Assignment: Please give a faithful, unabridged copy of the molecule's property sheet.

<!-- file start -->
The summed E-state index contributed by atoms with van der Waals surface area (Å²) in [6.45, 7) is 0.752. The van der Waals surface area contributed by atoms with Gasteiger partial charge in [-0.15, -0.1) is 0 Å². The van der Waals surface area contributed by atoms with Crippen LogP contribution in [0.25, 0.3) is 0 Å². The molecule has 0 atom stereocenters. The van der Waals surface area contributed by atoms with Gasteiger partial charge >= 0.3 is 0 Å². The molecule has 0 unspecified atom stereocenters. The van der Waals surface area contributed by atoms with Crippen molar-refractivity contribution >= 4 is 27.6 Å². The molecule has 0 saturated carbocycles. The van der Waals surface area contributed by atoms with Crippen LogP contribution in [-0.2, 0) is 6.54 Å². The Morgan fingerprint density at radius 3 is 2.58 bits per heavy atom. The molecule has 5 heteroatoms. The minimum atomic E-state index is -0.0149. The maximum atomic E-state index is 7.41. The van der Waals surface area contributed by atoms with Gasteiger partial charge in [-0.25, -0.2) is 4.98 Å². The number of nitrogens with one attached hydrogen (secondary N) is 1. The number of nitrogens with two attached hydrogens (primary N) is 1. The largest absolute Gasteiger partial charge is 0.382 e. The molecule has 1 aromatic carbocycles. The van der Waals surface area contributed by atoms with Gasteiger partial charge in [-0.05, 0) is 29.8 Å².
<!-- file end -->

The summed E-state index contributed by atoms with van der Waals surface area (Å²) in [6.45, 7) is 0.752. The van der Waals surface area contributed by atoms with Gasteiger partial charge in [-0.15, -0.1) is 0 Å². The van der Waals surface area contributed by atoms with Crippen LogP contribution in [0.25, 0.3) is 0 Å². The molecule has 0 atom stereocenters. The van der Waals surface area contributed by atoms with Gasteiger partial charge >= 0.3 is 0 Å². The molecule has 0 unspecified atom stereocenters. The van der Waals surface area contributed by atoms with Crippen molar-refractivity contribution >= 4 is 27.6 Å². The molecule has 0 saturated carbocycles. The van der Waals surface area contributed by atoms with Crippen LogP contribution in [-0.2, 0) is 6.54 Å². The Morgan fingerprint density at radius 3 is 2.58 bits per heavy atom. The molecule has 5 heteroatoms. The minimum atomic E-state index is -0.0149. The maximum atomic E-state index is 7.41. The van der Waals surface area contributed by atoms with Gasteiger partial charge in [-0.25, -0.2) is 4.98 Å². The number of nitrogens with one attached hydrogen (secondary N) is 1. The number of nitrogens with two attached hydrogens (primary N) is 1. The largest absolute Gasteiger partial charge is 0.382 e. The molecule has 1 aromatic carbocycles. The van der Waals surface area contributed by atoms with Gasteiger partial charge in [-0.05, 0) is 29.8 Å².